_DSC9450There are certainly physical benefits that come from walking in the woods. I desperately need to lose some weight and this was what originally led me to begin walking every day at nearby John James Audubon State Park. I have a treadmill at my home but I’ve never been able to use it regularly for long periods of time, primarily because I find it terribly boring. I always dreaded getting on the treadmill. Walking in the woods has proven to be an altogether different story. I look forward to my time there each day. I’ve already lost ten pounds and am hoping that I’ll be able to lose a lot more.   Losing weight, however, is only one physical benefit of walking in the woods. Various studies have shown doing so may help prevent cancer and that the scents of the forest (think pine, fir, cedar and cypress trees) can help reduce stress. I’m not sure I understand how but some studies suggest walking in the woods aids memory retention and learning. Another study indicates that walking in the woods helps lower blood pressure to a greater degree than walking in an urban setting.

_CES2453There are also mental health benefits to be gained by taking a walk in the woods. Earlier this year a study led by Gregory Bratman was published in the Proceedings of the National Academy of Science that indicated that walking in the woods, even for a short duration, can decrease the pattern of thinking that is associated with the onset, in some cases, of mental illness like depression. The focus of this study was rumination, that pattern many of us have of reminding ourselves of all the bad things that are going on in our life. The study revealed that there is a change in brain activity that occurs when people walk in a natural setting that does not occur in an urban setting that is quite beneficial to mental health.

_CES7688In addition to having both physical and mental benefits, I have discovered that a walk in the woods also has spiritual benefits. Like many others, I feel a closeness to God when I am in the woods. Being surrounded by God’s Creation leads me to a greater awareness of the Creator’s presence. I have also found that the time I have alone in the woods as I walk is a great time to pray. My walks typically last between forty minutes and an hour. Most of that time is spent praying. In my everyday work life I find it hard to set aside that much time to pray. Thus, by walking in the woods my prayer life has been enhanced. Furthermore, as I have noted in another recent blog, I find that there are lots of spiritual lessons to be learned just by observing God’s Creation. With good reason both the wise writer of Proverbs (6:6, 30:24ff) and Jesus himself (Matthew 6:26, 28) encouraged us to pay attention to the natural world around us.

_CES7623With all of this in mind, I do want to encourage you to take a walk in the woods. I realize that may not be possible for everyone but if you are physically able and have access to a good natural setting to walk in do it. There are physical, mental and spiritual benefits just waiting for those who will take the time to do so. That I know for a fact.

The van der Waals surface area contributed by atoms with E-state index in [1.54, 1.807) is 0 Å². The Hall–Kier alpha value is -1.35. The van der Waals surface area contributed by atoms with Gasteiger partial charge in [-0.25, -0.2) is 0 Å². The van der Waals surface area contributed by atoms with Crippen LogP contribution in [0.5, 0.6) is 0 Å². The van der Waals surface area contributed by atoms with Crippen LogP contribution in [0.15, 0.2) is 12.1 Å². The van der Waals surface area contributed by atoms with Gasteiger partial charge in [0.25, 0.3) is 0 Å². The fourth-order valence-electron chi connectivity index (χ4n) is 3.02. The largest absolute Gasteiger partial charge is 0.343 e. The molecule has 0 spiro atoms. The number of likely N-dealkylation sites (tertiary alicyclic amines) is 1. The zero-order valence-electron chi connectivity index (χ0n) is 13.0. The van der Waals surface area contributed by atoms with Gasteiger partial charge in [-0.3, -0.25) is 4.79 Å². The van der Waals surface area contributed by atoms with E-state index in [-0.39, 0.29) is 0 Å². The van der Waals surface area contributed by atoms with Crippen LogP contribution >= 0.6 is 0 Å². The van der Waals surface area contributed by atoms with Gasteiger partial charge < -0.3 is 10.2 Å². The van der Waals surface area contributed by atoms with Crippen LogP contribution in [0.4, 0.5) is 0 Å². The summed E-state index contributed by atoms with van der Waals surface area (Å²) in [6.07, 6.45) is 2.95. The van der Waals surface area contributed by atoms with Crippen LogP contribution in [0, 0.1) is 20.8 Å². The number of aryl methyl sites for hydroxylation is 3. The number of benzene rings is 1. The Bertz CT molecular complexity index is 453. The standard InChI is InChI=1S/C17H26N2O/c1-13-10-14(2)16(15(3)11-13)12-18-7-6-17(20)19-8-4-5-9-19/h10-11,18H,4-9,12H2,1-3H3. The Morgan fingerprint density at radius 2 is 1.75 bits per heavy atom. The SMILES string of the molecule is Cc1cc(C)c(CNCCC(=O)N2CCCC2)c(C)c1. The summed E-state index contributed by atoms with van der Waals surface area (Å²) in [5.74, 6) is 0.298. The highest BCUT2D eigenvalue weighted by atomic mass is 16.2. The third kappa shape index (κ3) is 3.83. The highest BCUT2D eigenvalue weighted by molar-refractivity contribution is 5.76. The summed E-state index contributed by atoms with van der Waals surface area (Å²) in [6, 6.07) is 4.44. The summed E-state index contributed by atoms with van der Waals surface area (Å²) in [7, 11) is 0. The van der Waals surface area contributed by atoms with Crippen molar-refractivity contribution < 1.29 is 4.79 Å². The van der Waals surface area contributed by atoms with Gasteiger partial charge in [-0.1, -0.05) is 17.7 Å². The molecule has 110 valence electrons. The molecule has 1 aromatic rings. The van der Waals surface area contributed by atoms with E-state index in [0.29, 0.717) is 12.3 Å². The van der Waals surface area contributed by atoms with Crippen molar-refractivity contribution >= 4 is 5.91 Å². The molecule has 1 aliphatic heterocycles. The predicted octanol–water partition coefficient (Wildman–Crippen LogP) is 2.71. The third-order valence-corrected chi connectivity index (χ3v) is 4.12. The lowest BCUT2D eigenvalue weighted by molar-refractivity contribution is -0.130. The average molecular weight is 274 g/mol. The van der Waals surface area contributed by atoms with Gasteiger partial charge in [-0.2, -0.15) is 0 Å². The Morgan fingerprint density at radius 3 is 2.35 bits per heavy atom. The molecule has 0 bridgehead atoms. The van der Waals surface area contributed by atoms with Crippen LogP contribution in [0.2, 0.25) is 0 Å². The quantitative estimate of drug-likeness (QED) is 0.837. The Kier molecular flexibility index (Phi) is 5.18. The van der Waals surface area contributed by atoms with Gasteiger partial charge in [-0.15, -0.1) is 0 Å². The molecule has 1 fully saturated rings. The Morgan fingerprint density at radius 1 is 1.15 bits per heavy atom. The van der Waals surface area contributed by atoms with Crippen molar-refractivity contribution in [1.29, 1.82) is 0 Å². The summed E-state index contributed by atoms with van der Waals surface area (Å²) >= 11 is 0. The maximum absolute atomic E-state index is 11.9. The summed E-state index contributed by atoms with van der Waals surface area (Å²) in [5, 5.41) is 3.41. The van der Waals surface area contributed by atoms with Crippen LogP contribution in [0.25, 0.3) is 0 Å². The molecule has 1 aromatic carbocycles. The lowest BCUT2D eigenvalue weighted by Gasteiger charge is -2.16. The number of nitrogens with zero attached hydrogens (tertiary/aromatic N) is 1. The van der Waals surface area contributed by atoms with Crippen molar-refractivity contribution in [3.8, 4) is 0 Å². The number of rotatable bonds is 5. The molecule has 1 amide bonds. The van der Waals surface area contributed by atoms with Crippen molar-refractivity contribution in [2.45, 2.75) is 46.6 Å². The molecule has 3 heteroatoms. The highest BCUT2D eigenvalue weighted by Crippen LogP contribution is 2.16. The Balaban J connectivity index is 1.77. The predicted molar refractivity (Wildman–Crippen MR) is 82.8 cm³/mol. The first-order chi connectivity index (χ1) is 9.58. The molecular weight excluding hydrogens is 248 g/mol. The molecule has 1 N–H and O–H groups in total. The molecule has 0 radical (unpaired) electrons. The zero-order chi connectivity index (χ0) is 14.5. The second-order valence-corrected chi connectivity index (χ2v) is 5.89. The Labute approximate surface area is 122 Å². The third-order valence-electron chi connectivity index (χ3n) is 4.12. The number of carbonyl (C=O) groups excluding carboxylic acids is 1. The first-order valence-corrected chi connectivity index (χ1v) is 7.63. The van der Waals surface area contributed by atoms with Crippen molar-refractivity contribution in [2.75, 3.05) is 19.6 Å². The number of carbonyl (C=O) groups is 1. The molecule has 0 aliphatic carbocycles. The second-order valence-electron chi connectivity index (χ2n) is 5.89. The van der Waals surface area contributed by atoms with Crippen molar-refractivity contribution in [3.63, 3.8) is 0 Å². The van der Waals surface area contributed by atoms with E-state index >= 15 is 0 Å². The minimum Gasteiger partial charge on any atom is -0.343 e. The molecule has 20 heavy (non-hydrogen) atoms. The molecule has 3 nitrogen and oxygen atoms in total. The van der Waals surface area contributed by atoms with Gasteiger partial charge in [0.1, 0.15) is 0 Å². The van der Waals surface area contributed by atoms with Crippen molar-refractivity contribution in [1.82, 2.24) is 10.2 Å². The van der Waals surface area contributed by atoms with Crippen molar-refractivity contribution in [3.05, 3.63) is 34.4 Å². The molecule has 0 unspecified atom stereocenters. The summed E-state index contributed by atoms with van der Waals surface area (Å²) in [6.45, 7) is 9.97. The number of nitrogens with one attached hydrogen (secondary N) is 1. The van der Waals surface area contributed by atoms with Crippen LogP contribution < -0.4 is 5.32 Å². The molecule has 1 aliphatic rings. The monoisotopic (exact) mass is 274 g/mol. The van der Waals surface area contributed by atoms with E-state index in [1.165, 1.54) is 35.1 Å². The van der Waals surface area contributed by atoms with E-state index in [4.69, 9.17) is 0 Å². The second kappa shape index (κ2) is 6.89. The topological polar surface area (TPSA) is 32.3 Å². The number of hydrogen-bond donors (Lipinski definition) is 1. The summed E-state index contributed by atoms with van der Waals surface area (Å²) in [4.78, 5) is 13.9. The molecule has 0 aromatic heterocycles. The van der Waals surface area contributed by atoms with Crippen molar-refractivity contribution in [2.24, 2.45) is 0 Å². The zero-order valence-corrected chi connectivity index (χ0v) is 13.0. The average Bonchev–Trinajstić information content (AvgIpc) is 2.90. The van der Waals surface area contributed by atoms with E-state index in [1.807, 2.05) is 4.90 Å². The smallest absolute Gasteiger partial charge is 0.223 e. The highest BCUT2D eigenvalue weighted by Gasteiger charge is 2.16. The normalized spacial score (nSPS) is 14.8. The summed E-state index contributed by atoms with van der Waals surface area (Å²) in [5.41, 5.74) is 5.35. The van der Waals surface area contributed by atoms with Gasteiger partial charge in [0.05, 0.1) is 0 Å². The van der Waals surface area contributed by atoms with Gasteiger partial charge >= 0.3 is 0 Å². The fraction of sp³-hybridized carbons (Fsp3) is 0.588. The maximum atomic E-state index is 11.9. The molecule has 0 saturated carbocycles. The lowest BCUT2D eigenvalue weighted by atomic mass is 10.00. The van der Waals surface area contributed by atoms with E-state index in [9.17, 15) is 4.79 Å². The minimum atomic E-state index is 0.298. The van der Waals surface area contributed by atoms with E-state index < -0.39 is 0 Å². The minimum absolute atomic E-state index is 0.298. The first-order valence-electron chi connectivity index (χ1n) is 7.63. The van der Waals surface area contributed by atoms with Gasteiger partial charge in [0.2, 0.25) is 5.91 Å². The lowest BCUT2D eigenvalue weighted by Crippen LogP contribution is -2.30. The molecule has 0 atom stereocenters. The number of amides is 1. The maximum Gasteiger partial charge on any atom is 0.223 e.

–Chuck

(In order to get the full benefits of my daily walks in the woods I do not take my camera with me.  The pictures used above are, however, images I’ve captured at John James Audubon State Park here in Henderson, KY, and are typical of what I see each day.)


Sep 11 2015

Nature and Prayer Revisited

_CES2962I have a personal library of about 18,000 books. If I had to eliminate all but two I know which ones I would choose—a Bible and a hymnal. Hymns have played a vital role in my spiritual development and I’d be lost without them. Yesterday I was flipping through the hymnal my church uses (the Chalice Hymnal) and discovered a hymn I don’t remember seeing before. It is called God, Who Touches Earth with Beauty. This hymn, written by Mary S. Edgar, does a beautiful job of joining the themes of God, Creation and prayer together.  Here are the words: “God who touches earth with beauty, make my heart anew. With your Spirit recreate me pure and strong and true. Like your springs and running waters, make me crystal pure. Like your rocks of towering grandeur, make me strong and sure. Like your dancing waves in sunlight, make me glad and free. Like the straightness of the pine trees let me upright be. Like the arching of the heavens, lift my thoughts above. Turn my dreams to noble action, ministries of love.”

I think Edgar’s hymn can serve as a useful guide for “seeing Creation.” Throughout nature she finds things that direct her thoughts to God and she uses these images to inform and structure her prayers. Springs, running water, rocks, waves, and trees are all seen as visual aids for prayer.  In this hymn Edgar views God as someone who not only creates beauty but has the power to make our hearts anew.   She petitions the Creator to recreate her “pure and strong and true.” This is certainly a noble prayer. She also seeks greater purity and strength, an upright life and more lofty thoughts. I especially like her plea that God would turn her dreams to “noble action, ministries of love.”